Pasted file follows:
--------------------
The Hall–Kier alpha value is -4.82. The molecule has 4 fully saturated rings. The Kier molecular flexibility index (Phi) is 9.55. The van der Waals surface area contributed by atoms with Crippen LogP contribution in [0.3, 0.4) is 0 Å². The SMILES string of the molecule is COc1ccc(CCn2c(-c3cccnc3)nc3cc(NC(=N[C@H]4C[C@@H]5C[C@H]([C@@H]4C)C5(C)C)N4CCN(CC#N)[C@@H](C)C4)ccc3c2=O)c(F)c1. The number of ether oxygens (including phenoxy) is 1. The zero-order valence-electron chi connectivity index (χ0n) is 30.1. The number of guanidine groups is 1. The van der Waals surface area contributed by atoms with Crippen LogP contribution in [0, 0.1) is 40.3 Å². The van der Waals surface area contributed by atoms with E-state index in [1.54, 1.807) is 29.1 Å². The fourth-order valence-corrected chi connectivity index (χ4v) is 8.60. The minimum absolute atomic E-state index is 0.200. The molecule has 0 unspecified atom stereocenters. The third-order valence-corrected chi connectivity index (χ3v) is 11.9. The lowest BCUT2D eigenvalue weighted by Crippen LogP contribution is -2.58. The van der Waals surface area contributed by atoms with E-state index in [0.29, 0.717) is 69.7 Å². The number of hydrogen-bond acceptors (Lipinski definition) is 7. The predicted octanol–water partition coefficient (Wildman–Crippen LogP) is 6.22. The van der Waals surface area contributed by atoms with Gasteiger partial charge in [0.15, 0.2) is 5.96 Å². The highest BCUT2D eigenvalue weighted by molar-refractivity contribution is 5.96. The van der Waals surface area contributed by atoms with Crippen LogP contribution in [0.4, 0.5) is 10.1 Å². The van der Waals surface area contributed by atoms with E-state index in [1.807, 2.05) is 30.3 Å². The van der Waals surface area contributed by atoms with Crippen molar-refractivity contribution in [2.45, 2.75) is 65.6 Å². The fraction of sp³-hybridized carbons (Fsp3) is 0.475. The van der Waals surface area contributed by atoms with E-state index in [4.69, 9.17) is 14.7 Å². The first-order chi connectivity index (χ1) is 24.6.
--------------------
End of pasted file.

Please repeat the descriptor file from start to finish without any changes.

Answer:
The Hall–Kier alpha value is -4.82. The molecule has 4 fully saturated rings. The Kier molecular flexibility index (Phi) is 9.55. The van der Waals surface area contributed by atoms with Crippen LogP contribution in [0.3, 0.4) is 0 Å². The SMILES string of the molecule is COc1ccc(CCn2c(-c3cccnc3)nc3cc(NC(=N[C@H]4C[C@@H]5C[C@H]([C@@H]4C)C5(C)C)N4CCN(CC#N)[C@@H](C)C4)ccc3c2=O)c(F)c1. The number of ether oxygens (including phenoxy) is 1. The zero-order valence-electron chi connectivity index (χ0n) is 30.1. The number of guanidine groups is 1. The van der Waals surface area contributed by atoms with Crippen LogP contribution in [0, 0.1) is 40.3 Å². The van der Waals surface area contributed by atoms with E-state index in [1.54, 1.807) is 29.1 Å². The fourth-order valence-corrected chi connectivity index (χ4v) is 8.60. The minimum absolute atomic E-state index is 0.200. The molecule has 0 unspecified atom stereocenters. The third-order valence-corrected chi connectivity index (χ3v) is 11.9. The lowest BCUT2D eigenvalue weighted by Crippen LogP contribution is -2.58. The van der Waals surface area contributed by atoms with E-state index in [0.29, 0.717) is 69.7 Å². The number of hydrogen-bond acceptors (Lipinski definition) is 7. The predicted octanol–water partition coefficient (Wildman–Crippen LogP) is 6.22. The van der Waals surface area contributed by atoms with Gasteiger partial charge in [0.15, 0.2) is 5.96 Å². The highest BCUT2D eigenvalue weighted by molar-refractivity contribution is 5.96. The van der Waals surface area contributed by atoms with Crippen LogP contribution in [0.4, 0.5) is 10.1 Å². The van der Waals surface area contributed by atoms with E-state index in [1.807, 2.05) is 30.3 Å². The van der Waals surface area contributed by atoms with Crippen molar-refractivity contribution in [2.45, 2.75) is 65.6 Å². The fraction of sp³-hybridized carbons (Fsp3) is 0.475. The van der Waals surface area contributed by atoms with E-state index in [4.69, 9.17) is 14.7 Å². The first-order chi connectivity index (χ1) is 24.6.